Friday, June 23, 2017

Mapping the Interior, by Stephen Graham Jones

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(Horror) At 12, Junior thinks his dead father has returned to protect his family. There’s a lot Junior doesn’t know about his father—living or dead. (22,778 words; Time: 1h:15m)

Rating: ★★★★☆ Deeply Creepy

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Mini-Review (click to view--possible spoilers)

Pro: The story gradually ratchets the horror level higher and higher. Up until Park’s revenant kills the dogs, it’s still possible to imagine that this is all in Junior’s mind. That’s also the last point where we can imagine that the revenant means to do good, because Junior discovers the “hickey” on Dino’s neck that night. That day is also the apex of Dino’s development, when he counts to 19 at the bus stop and actually dials their mom’s number when he gets home.

The scene where Junior takes the deputy’s gun merits special mention. It’s extremely tense, since we think he means to shoot the deputy. Inside, though, Junior realizes what the revenant is doing to Dino. Thinking he’s killing it, he actually kills the murderous neighbor, although, given what we learn later, the neighbor might well have been possessed by his father at that moment. Instead of killing the monster, Junior has only fed it.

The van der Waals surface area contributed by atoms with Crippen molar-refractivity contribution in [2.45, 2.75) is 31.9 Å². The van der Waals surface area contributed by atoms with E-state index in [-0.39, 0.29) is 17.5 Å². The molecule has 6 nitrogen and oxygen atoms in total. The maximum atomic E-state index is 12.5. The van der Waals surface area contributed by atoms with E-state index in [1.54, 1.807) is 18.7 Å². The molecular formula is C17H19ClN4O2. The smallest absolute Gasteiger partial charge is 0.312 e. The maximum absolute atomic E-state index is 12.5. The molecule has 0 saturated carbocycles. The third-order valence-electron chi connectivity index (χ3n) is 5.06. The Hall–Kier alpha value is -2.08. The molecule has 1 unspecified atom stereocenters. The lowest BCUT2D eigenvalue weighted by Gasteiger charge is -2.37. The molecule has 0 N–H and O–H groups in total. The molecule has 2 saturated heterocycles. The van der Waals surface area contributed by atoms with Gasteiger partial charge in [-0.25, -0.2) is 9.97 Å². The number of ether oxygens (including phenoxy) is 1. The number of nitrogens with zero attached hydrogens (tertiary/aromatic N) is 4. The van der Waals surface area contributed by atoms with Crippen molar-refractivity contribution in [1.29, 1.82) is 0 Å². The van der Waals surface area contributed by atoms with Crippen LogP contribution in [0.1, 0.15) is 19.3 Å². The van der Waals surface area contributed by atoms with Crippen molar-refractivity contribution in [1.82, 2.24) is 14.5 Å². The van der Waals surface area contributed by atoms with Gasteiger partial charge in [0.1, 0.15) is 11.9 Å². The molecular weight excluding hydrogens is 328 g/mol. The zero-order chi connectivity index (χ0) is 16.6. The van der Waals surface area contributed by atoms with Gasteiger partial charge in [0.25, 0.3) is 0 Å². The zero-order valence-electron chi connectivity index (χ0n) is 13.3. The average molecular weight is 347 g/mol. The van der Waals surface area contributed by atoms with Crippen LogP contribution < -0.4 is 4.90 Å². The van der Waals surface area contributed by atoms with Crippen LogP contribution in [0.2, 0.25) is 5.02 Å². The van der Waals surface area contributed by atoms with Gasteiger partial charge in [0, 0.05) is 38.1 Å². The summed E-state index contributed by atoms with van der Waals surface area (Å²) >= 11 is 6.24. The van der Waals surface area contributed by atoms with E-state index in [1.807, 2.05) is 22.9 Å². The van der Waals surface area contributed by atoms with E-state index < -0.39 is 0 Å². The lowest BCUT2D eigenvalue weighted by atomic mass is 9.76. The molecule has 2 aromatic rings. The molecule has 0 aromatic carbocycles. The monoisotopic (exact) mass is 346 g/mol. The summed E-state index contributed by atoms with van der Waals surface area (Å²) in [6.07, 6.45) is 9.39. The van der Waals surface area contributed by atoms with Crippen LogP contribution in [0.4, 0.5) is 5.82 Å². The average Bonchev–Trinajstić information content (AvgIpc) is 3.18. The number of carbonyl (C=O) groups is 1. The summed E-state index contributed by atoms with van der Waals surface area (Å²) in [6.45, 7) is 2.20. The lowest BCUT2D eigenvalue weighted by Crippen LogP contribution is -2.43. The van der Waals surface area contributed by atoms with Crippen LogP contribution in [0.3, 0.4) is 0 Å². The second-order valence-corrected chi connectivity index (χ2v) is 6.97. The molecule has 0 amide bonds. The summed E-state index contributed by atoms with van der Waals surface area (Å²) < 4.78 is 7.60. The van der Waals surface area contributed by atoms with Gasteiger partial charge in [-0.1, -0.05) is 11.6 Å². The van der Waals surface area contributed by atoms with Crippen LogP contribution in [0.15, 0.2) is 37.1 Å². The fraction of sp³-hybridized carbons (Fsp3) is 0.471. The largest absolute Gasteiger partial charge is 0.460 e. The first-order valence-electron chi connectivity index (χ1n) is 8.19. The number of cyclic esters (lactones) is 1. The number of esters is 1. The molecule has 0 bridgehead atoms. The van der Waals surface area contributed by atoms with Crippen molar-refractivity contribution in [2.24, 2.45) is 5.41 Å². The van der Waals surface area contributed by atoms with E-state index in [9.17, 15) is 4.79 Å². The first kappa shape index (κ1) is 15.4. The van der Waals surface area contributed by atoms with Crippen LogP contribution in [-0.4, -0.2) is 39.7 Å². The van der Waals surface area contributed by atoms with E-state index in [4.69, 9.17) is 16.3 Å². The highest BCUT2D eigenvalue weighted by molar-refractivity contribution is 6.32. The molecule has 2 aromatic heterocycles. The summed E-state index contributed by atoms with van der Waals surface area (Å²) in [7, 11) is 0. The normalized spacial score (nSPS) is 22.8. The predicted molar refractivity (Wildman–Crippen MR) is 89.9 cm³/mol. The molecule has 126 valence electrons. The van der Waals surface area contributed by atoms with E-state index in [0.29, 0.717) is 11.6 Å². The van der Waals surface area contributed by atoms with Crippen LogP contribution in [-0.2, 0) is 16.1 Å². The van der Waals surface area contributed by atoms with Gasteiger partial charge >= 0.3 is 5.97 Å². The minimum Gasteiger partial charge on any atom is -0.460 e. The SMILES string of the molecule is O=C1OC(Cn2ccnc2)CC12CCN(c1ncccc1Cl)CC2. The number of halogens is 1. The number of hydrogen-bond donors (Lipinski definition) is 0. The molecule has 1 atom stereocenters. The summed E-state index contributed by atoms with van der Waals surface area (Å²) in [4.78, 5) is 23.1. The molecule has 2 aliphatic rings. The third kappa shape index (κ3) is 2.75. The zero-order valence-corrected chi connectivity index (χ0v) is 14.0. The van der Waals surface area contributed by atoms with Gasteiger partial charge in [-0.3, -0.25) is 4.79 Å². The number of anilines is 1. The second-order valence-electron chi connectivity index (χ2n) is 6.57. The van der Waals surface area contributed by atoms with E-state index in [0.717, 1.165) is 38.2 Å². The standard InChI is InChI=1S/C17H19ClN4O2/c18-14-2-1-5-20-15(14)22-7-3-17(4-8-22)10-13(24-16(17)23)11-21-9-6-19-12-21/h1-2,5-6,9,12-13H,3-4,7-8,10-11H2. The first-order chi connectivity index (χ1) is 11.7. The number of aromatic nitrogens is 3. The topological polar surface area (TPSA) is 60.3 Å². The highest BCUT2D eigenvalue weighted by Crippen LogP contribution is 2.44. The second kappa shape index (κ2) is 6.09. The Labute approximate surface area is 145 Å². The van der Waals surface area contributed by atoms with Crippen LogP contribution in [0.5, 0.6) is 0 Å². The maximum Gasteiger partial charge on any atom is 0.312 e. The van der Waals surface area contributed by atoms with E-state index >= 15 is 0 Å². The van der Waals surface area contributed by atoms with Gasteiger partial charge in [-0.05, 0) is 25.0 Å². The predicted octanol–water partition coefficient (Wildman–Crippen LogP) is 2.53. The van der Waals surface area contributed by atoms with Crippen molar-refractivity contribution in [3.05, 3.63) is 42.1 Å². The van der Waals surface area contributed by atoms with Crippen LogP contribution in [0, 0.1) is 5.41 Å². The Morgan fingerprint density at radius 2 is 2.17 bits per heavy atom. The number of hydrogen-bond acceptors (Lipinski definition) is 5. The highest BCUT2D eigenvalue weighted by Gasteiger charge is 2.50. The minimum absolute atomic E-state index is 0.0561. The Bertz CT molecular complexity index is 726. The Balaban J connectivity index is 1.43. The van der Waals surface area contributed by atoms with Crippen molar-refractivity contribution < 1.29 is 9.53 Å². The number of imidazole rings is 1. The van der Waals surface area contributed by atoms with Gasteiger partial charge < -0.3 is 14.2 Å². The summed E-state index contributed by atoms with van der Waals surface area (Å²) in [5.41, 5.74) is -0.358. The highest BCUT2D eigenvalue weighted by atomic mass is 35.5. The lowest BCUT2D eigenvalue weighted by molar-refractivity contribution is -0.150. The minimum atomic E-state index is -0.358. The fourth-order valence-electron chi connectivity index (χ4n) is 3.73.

Of course he does kill the monster, but Dino never recovers and ends up in an institution. Junior goes on to live the sort of life his father had dreamed of. When we finally see Junior trying to sacrifice Dino to resurrect his own dead son, Colin, we see that, like his father, Junior has also become a monster.

Beyond the plot, the most remarkable thing about his story is Junior’s voice. The matter-of-fact way the twelve-year-old “explains” the superstitions he firmly believes in—like walking on feet that are asleep taking you into another world—rings true. As does the way the kids on the bus torment Dino, and the way their Mom tries so hard to make their lives better.

Con: The story is extremely bleak, and nothing in the text really prepares us for Junior to become quite so selfish and heartless. What little we learn about Colin doesn't give us reason to believe that Junior would care about him enough to kill for him.

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